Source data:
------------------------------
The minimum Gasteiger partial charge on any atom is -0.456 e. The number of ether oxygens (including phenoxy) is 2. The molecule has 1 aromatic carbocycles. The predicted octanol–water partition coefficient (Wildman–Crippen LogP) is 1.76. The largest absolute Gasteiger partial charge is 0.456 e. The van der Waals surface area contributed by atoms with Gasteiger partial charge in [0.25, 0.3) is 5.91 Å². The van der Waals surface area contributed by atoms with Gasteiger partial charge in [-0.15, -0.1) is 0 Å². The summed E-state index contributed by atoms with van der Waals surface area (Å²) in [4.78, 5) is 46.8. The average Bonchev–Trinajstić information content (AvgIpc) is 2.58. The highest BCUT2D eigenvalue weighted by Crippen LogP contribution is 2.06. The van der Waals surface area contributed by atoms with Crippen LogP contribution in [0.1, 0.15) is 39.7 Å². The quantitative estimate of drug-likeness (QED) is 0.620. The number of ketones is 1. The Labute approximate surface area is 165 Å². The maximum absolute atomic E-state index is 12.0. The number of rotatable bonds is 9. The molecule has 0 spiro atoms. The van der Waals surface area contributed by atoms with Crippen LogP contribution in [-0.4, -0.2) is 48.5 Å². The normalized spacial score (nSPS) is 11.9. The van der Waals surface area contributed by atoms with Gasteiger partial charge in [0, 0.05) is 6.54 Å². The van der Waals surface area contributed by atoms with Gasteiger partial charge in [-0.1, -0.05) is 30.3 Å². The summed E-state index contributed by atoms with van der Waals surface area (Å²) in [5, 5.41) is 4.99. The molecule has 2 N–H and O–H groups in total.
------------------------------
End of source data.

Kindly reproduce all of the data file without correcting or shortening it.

The minimum Gasteiger partial charge on any atom is -0.456 e. The number of ether oxygens (including phenoxy) is 2. The molecule has 1 aromatic carbocycles. The predicted octanol–water partition coefficient (Wildman–Crippen LogP) is 1.76. The largest absolute Gasteiger partial charge is 0.456 e. The van der Waals surface area contributed by atoms with Gasteiger partial charge in [0.25, 0.3) is 5.91 Å². The van der Waals surface area contributed by atoms with Gasteiger partial charge in [-0.15, -0.1) is 0 Å². The summed E-state index contributed by atoms with van der Waals surface area (Å²) in [4.78, 5) is 46.8. The average Bonchev–Trinajstić information content (AvgIpc) is 2.58. The highest BCUT2D eigenvalue weighted by Crippen LogP contribution is 2.06. The van der Waals surface area contributed by atoms with Crippen LogP contribution in [0.1, 0.15) is 39.7 Å². The quantitative estimate of drug-likeness (QED) is 0.620. The number of ketones is 1. The Labute approximate surface area is 165 Å². The maximum absolute atomic E-state index is 12.0. The number of rotatable bonds is 9. The molecule has 0 spiro atoms. The van der Waals surface area contributed by atoms with Crippen LogP contribution in [-0.4, -0.2) is 48.5 Å². The normalized spacial score (nSPS) is 11.9. The van der Waals surface area contributed by atoms with Gasteiger partial charge in [0, 0.05) is 6.54 Å². The van der Waals surface area contributed by atoms with Gasteiger partial charge in [-0.1, -0.05) is 30.3 Å². The summed E-state index contributed by atoms with van der Waals surface area (Å²) in [5, 5.41) is 4.99. The molecule has 2 N–H and O–H groups in total.